The New Pornographers: Continue As A Guest [Album Review]

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The New Pornographers
Continue As A Guest
Merge Records [2023]

For over two decades, The New Pornographers have been a reliable indie rock staple with a line-up that has varied from studio recordings to live shows on occasion. Formed in Vancouver by A.C. Newman, with Neko Case, a solo artist in her own right, and a crew of prominent players on the Canadian west coast city’s music scene, with Newman and Case and fellow vocalist and guitarist Dan Bejar handling the lion’s share of the writing and creative direction. The band is notorious for delivering quirky power pop songs with plenty of catchy hooks, edgy harmonies and lyrics that offer a unique take on life and romance. Bejar left to lead his own band, Destroyer, last appearing on 2014’s Brill Bruisers. Given that this ninth album was recorded during the pandemic, with the various members recording separately in different studios, most of the writing this time out came from Newman, who also produced.

Still focused by smart, power pop melodic hooks, Newman leans toward a denser, fuller, heavier sound that’s immediately noticeable on the opening track “Really Really Light,” a song that Newman developed around a chorus that Bejar had written, which he finished up writing the verses. A noisy guitar and drums rocker, here Newman is joined on the lead vocal harmonies by Katheryn Calder, who plays keyboards. Calder is Newman’s niece, and originally joined the band in 2005 when Case was pulled away from touring with the band to work on her solo career. They are joined by Todd Fancey on guitar, John Collins on bass, and drummer Joe Seiders. Newman and Case sing co-lead vocals and harmonies on most of the remaining tracks, her voice cutting through brightly on the chorus of “Pontius Pilate’s Home Movies,” about how the notorious Biblical anti-hero who clears the room showing his personal films, a dark funny idea on a record released just a week before Good Friday, the thing he’s best known for.

The title track’s title, Continue As A Guest, suggests the landscape Newman is mapping out, the world inside our computers where many of us found ourselves isolated as the pandemic required us schooling, working, even socializing over the internet. Since “the odds are not in favor of a renaissance/It’s a brutal young economy,” Case and Newman sing over the driving beat and the textured wasteland suggested by the saxophones of Zach Djanikian, they’re just looking for “some space to fall apart, with a long fade out.” It’s a darker, somewhat dystopian view of life, where one can imagine making a “last beautiful stand…” even if it sounds like white collar theft where you “go into one ear and out the other one/the good old smash and grab,” but perhaps it’s a Bonnie & Clyde thing, because “I don’t wanna go by myself, come with me.” Even with it’s bigger, bolder bassline, “Last and Beautiful” does sound a bit desperate.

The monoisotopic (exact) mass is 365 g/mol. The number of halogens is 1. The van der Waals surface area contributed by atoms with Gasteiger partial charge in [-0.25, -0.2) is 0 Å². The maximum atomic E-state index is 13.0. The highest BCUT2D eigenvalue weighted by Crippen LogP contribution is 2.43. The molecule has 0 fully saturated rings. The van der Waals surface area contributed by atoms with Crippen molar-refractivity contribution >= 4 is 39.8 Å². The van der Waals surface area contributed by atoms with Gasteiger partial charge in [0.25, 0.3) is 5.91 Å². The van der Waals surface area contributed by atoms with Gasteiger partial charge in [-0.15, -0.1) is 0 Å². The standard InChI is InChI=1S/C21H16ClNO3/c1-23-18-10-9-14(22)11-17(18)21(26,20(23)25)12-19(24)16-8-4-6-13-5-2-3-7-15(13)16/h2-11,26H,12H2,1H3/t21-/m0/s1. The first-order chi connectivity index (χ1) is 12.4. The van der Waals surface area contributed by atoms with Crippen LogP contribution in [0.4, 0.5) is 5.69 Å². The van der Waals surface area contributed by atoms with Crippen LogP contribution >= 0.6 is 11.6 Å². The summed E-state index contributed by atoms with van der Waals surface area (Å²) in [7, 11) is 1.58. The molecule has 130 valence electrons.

Neko Case does sing solo lead on two of Newman’s compositions, “Cat and Mouse with the Light” has airy guitars and more sax as she sings a lyric that compares “inside trading” to “playing cat and mouse with a light,” but she’s bound to break your heart when she repeats that she “can’t stand the you love me, love me.” In “Marie and the Undersea,” Newman has her singing a melody reminiscent of a 50’s rock & roll girl group, through a noisy, urban landscape, but that sax again, and her voice cut through to describe a life that feels like it’s underwater, in a demanding world where “there’s only sleep and there’s never rest,” and even sadder “there is no room for imagination.”

In such a world, the best you can do is your “Bottle Episodes,” “here inside the TV glow,” because “when you’re dancing with the devil/You don’t get to pick the song they play.” But all is not hopeless, in “Angelcover,” where heavenly beings show up on the edge of your bed to sing a song that’s “wrecked and perfect/tuneless, with an energy an immortal could take too far.” Meanwhile they make the point that “Melody, melody/Ain’t got nothing at all on the/Delivery, delivery.” Thankfully, Newman and company have melody to spare, and their delivery always makes the best of the raw materials they’re working with.

In Newman’s one solo lead vocal, “Firework in the Falling Snow,” he suggest for all the esoteric references in his lyrics, he needs to “clean the heart off your sleeve/Careful of the mess that you leave.” Gratefully, his commitment to strong, catchy melodies overrules any mess he’s tempted to make. Here on the ten songs of Continue as a Guest, The New Pornographers benefit from the band’s solid musical instincts, the smart inclusion of Djanikian’s saxes, and the sense of balance Case’s and Calder’s vocals bring to these tracks. Things may be dark out there, but when the dawn comes it’s “Really Really Light,” and they have that working for them.

“Really Really Light” / “Pontius Pilate’s Home Movies” / “Cat And Mouse With The Light”

Robyn Hitchcock / Peter Bjorn & John / Jenny Lewis

In The Morse Code Of Brake Lights (2019) / Whiteout Conditions (2017) / Brill Bruisers (2014)

Official Website | Facebook | Instagram | Twitter | Bandcamp | Merge Records

Brian Q. Newcomb

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